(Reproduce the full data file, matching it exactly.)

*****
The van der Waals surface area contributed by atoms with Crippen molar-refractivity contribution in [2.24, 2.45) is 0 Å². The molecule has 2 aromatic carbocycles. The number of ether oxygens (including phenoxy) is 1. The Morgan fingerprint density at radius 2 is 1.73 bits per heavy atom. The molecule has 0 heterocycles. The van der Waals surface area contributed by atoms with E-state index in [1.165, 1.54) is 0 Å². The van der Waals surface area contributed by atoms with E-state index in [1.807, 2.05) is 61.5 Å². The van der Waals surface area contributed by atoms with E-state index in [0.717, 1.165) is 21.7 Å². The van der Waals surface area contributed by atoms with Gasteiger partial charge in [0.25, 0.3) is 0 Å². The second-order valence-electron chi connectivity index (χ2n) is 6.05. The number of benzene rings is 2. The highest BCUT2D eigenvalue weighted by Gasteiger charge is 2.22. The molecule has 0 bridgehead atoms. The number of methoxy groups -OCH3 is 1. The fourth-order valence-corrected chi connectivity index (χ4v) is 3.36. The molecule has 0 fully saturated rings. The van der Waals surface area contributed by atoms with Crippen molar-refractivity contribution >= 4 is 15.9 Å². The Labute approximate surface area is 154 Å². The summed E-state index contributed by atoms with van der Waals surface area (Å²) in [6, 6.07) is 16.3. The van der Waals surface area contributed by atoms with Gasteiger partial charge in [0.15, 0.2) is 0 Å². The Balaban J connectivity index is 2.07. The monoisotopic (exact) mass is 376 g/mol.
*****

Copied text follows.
The van der Waals surface area contributed by atoms with Crippen molar-refractivity contribution in [2.24, 2.45) is 0 Å². The molecule has 2 aromatic carbocycles. The number of ether oxygens (including phenoxy) is 1. The Morgan fingerprint density at radius 2 is 1.73 bits per heavy atom. The molecule has 0 heterocycles. The van der Waals surface area contributed by atoms with E-state index in [1.165, 1.54) is 0 Å². The van der Waals surface area contributed by atoms with E-state index in [1.807, 2.05) is 61.5 Å². The van der Waals surface area contributed by atoms with E-state index in [0.717, 1.165) is 21.7 Å². The van der Waals surface area contributed by atoms with Gasteiger partial charge in [0.25, 0.3) is 0 Å². The second-order valence-electron chi connectivity index (χ2n) is 6.05. The number of benzene rings is 2. The highest BCUT2D eigenvalue weighted by Gasteiger charge is 2.22. The molecule has 0 bridgehead atoms. The number of methoxy groups -OCH3 is 1. The fourth-order valence-corrected chi connectivity index (χ4v) is 3.36. The molecule has 0 fully saturated rings. The van der Waals surface area contributed by atoms with Crippen molar-refractivity contribution >= 4 is 15.9 Å². The Labute approximate surface area is 154 Å². The summed E-state index contributed by atoms with van der Waals surface area (Å²) in [6, 6.07) is 16.3. The van der Waals surface area contributed by atoms with Gasteiger partial charge in [0.15, 0.2) is 0 Å². The Balaban J connectivity index is 2.07. The monoisotopic (exact) mass is 376 g/mol.